Converged Services is the new term for voice, data and data networking services delivered on one circuit, by one provider, like TW Telecom, XO or Qwest. The term was brought about by the emergence of SIP.
SIP was first offered by smaller, lesser known providers and allowed subscribers to provide their own internet access. It was typically sold in two varieties, measured and unlimited local and long distance. Call quality was suspect and a lot of finger pointing occurred when SIP providers blamed their customer’s ISP for poor call quality.
If you read some of the early SIP providers’ ad copy, they made claims that their service could be delivered on any internet connection, including DSL or Cable. Customers attempting to improve their call quality, started off with one DSL circuit and then added a second, to separate their voice and data traffic, and then ended up with a T1 and sometimes two T1s. What started out as a dirt cheap solution ended up costing as much or more as traditional high quality phone and internet services.
Now larger carriers are offering Session Initiation Protocol, but they aren’t taking any chances by allowing it to be delivered on unknown internet connections. MPLS Private networks, that prioritize voice over data transmission, are used. Companies can now centralize their sources of internet and voice, limit the equipment required and obtain a much higher level of security with a single point of entry.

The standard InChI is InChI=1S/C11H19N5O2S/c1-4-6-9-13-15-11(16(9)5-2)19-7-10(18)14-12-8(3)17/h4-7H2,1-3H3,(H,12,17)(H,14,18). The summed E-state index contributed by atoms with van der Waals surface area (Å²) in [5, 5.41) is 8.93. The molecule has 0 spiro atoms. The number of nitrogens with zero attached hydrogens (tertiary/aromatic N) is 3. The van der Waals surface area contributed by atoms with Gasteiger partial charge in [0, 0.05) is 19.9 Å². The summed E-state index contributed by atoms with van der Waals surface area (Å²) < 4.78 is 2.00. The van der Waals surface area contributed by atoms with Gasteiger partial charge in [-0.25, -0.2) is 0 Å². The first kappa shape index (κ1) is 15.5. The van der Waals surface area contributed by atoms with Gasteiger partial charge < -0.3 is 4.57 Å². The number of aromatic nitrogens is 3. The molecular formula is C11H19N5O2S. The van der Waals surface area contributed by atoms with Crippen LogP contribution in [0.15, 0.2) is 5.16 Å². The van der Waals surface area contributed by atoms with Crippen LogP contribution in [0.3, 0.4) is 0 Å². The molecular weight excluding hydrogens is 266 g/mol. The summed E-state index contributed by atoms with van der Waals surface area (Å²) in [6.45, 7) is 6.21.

With the price of bandwidth dropping it makes more and more sense to deliver voice over a data network. Companies establishing new or moving existing phone and internet services, can save money by installing one set of cables instead of separate cabling for their phone and internet services.
Data is leaving the old, and soon to be outdated public switched telephone network, and voice is being transmitted on the modern IP network. There will greater competition and hopefully less regulation. With incumbents, like Qwest, AT&T and Verizon, trailing their competition and pricing SIP like traditional phone services, companies will have a harder time ignoring competitive local exchange carriers, like TW Telecom, XO or Integra. SIP and Converged Services could truly level the playing field and end the duopoly that exists in the Enterprise telecom market place.